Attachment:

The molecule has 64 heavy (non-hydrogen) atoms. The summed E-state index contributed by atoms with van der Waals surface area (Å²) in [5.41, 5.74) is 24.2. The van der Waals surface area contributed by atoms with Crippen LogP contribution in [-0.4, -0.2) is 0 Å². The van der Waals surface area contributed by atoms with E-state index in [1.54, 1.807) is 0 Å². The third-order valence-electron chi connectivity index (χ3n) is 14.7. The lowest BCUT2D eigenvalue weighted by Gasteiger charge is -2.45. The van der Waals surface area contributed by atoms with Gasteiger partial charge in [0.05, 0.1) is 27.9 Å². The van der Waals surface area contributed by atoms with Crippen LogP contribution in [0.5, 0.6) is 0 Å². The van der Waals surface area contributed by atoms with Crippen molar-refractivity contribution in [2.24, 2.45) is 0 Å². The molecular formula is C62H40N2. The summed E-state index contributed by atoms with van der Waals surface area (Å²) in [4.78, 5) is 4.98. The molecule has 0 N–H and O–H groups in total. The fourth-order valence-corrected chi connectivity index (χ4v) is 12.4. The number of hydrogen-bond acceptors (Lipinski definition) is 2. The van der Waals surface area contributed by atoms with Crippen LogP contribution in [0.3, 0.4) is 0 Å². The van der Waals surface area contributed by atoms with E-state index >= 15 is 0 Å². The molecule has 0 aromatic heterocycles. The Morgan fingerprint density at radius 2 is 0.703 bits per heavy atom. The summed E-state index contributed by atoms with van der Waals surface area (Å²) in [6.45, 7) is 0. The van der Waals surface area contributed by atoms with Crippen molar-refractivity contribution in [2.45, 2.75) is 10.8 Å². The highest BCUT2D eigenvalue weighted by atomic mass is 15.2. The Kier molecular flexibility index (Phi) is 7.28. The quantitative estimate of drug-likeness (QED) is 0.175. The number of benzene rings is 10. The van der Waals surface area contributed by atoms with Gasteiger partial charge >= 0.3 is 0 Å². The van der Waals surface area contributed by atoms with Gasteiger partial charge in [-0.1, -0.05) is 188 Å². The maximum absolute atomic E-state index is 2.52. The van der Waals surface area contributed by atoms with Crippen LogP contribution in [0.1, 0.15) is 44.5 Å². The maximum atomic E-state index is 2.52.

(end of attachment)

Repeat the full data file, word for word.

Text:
The molecule has 64 heavy (non-hydrogen) atoms. The summed E-state index contributed by atoms with van der Waals surface area (Å²) in [5.41, 5.74) is 24.2. The van der Waals surface area contributed by atoms with Crippen LogP contribution in [-0.4, -0.2) is 0 Å². The van der Waals surface area contributed by atoms with E-state index in [1.54, 1.807) is 0 Å². The third-order valence-electron chi connectivity index (χ3n) is 14.7. The lowest BCUT2D eigenvalue weighted by Gasteiger charge is -2.45. The van der Waals surface area contributed by atoms with Gasteiger partial charge in [0.05, 0.1) is 27.9 Å². The van der Waals surface area contributed by atoms with Crippen LogP contribution in [0.5, 0.6) is 0 Å². The van der Waals surface area contributed by atoms with Crippen molar-refractivity contribution in [2.24, 2.45) is 0 Å². The molecular formula is C62H40N2. The summed E-state index contributed by atoms with van der Waals surface area (Å²) in [4.78, 5) is 4.98. The molecule has 0 N–H and O–H groups in total. The fourth-order valence-corrected chi connectivity index (χ4v) is 12.4. The number of hydrogen-bond acceptors (Lipinski definition) is 2. The van der Waals surface area contributed by atoms with Crippen LogP contribution in [0.3, 0.4) is 0 Å². The van der Waals surface area contributed by atoms with E-state index >= 15 is 0 Å². The molecule has 0 aromatic heterocycles. The Morgan fingerprint density at radius 2 is 0.703 bits per heavy atom. The summed E-state index contributed by atoms with van der Waals surface area (Å²) in [6.45, 7) is 0. The van der Waals surface area contributed by atoms with Crippen molar-refractivity contribution in [2.45, 2.75) is 10.8 Å². The highest BCUT2D eigenvalue weighted by atomic mass is 15.2. The Kier molecular flexibility index (Phi) is 7.28. The quantitative estimate of drug-likeness (QED) is 0.175. The number of benzene rings is 10. The van der Waals surface area contributed by atoms with Gasteiger partial charge >= 0.3 is 0 Å². The van der Waals surface area contributed by atoms with Gasteiger partial charge in [-0.1, -0.05) is 188 Å². The maximum absolute atomic E-state index is 2.52. The van der Waals surface area contributed by atoms with Crippen LogP contribution in [0.1, 0.15) is 44.5 Å². The maximum atomic E-state index is 2.52.